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Red Sea Crisis

Red Sea disruption, container freight rates, and shipper disputes

Photo: Marcus Hand Containership at sunset in Singapore
Soaring freight rates and an upturn in financial fortunes are in focus at the US’ Federal Maritime Commission (FMC) as disputes with shippers loom.

“Sinking margins of container liners will likely turn around in 1Q in wake of the Red Sea disruption,” in the opinion of ING THINK - an analytical research group under the ING umbrella.

The hostilities in the Red Sea and Gulf of Aden are being watched closely in and around Washington, DC including at the Federal Maritime Commission (FMC), the agency with regulatory oversight of liner shipping that touches US ports. The FMC announced that it will be holding an in-person hearing (with live-streaming), in early February, “to examine how conditions in the Red Sea and Gulf of Aden regions are impacting commercial shipping and global supply chains.”

Presaging some of the disputes likely to arise between the cargo side and the liner operators, as carriers quickly implemented emergency surcharges in response to Red Sea/ Suez Canal passages being jettisoned in favour of routings around South Africa, the agency’s stated objective for the hearing will be to: “allow stakeholders in the supply chain to communicate with the Commission how operations have been disrupted by attacks on commercial shipping emanating from Yemen, steps taken in response to these events, and the resulting effects.”

Why might cargo shippers take issue with carrier price rises creating fodder for the docket of complaints to the FMC?  While carrier costs will rise with longer voyages, the surcharges provide cover for price hikes that will flow to the bottom line.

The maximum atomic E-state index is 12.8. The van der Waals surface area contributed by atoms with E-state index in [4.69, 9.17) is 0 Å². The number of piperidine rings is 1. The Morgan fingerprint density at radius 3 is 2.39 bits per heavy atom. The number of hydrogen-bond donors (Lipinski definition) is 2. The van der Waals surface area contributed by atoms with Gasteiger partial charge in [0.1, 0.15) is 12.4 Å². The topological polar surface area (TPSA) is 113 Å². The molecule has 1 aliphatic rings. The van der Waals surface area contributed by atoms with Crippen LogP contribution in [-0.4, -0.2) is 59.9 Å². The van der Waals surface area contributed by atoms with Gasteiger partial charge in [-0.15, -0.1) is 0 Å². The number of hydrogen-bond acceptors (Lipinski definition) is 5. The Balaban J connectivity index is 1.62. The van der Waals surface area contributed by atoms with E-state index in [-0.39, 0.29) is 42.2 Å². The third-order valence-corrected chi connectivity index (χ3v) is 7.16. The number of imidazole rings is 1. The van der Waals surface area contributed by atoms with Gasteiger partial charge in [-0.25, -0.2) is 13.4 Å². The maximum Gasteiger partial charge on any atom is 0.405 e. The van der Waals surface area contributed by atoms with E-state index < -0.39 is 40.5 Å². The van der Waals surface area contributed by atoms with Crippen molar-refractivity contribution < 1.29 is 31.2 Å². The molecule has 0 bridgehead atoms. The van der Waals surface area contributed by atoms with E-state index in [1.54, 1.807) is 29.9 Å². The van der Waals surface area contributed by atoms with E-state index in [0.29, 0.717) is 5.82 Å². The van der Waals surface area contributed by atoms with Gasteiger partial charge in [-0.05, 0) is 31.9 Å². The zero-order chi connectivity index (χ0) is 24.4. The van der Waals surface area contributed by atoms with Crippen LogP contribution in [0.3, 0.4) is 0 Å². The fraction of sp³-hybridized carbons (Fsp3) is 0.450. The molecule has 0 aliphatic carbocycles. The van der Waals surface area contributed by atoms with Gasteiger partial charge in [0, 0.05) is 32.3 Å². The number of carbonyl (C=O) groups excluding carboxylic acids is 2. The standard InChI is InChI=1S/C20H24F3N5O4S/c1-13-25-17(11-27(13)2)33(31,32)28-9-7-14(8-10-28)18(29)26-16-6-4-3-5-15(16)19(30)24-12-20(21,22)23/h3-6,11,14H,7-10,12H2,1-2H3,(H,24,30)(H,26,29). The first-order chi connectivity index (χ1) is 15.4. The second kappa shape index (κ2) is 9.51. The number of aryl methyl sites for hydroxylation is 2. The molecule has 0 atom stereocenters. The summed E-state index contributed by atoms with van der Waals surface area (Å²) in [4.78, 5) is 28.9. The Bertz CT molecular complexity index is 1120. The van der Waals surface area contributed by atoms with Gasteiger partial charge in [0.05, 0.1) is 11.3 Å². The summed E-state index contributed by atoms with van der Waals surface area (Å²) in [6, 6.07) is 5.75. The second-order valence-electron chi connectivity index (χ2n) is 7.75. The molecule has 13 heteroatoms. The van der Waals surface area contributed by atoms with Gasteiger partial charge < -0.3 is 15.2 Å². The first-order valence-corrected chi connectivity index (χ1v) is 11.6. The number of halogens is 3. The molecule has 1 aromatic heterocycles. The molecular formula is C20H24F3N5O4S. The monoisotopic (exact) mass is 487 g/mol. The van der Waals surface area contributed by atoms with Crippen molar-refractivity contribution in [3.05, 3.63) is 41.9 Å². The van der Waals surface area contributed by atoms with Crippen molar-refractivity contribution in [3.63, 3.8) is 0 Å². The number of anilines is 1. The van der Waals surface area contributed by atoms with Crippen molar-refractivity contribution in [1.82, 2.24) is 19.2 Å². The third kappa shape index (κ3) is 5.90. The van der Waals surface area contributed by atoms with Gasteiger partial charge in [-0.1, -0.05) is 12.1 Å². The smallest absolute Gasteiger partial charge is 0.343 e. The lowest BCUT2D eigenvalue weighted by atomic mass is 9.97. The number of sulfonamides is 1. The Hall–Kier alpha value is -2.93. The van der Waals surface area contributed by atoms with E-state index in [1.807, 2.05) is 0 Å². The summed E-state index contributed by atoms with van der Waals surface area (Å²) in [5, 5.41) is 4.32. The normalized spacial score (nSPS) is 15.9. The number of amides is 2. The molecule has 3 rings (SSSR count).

The ING analysts said: “Only part of the price increases can be attributed to higher fuel and wage costs, which means container liners will benefit from the sudden mismatch and imbalances between demand and supply, as we have seen previously.” As noted in the past weeks rates for 40-foot boxes have more than doubled on some of the Asia/ Europe runs.

Those filing complaints with FMC will be relying heavily on a new breed of shipping analysts. The ongoing crisis was the subject of an online webinar hosted by Windward, the maritime intelligence platform at the cutting edge of “visibility” on movements of commercial vessels. Its co-founder, Ami Daniel, who began his career in the Israeli Navy, moderated an hour-long panel- “The Tides of Terror: The Impact of the Red Sea Crisis on Global Trade.” The webinar presenters included Jakob Larsen, who heads up Bimco’s Safety & Security efforts, Joshua Hutchinson- on the analytical side of leading security provider Ambrey, and freight analyst Peter Sand from Xeneta.

Peter Sand’s ability to convey the intricacies and nuances of liner ship movements, along with their economics, were on display in the Windward online presentation. He said, emphatically, that: “One of the initial results from a crisis like this, where uncertainty is massive, is that rates go up.” He described the present situation as being “…even more dramatic than the Covid years,” and explained additional complexities of bad timing in play, citing “the mini-peak in January, just before Chinese New Year always a time that rates go up.”

One underappreciated aspect of the shifting vessel routings is the carriers adjusting their voyage segments on moves from Asia/ Europe to cope with the new realities. “We’ve been looking closely at some of the schedules and patterns of some of the main carriers, and what we can see is that they are beginning and they are planning for a different starting point in the Far East.”

Continuing, he pointed out that: “The main liners will no longer call, for the foreseeable future, at ports in the North Asia…because they need to make up for time lost”. He listed Dalian, Tianjin and Busan in this group. “Some of the main services are cutting off time at the start of their services,” he said, explaining that such actions will help the carriers maintain weekly sailing schedules and help them to avoid “blanking” of voyages.

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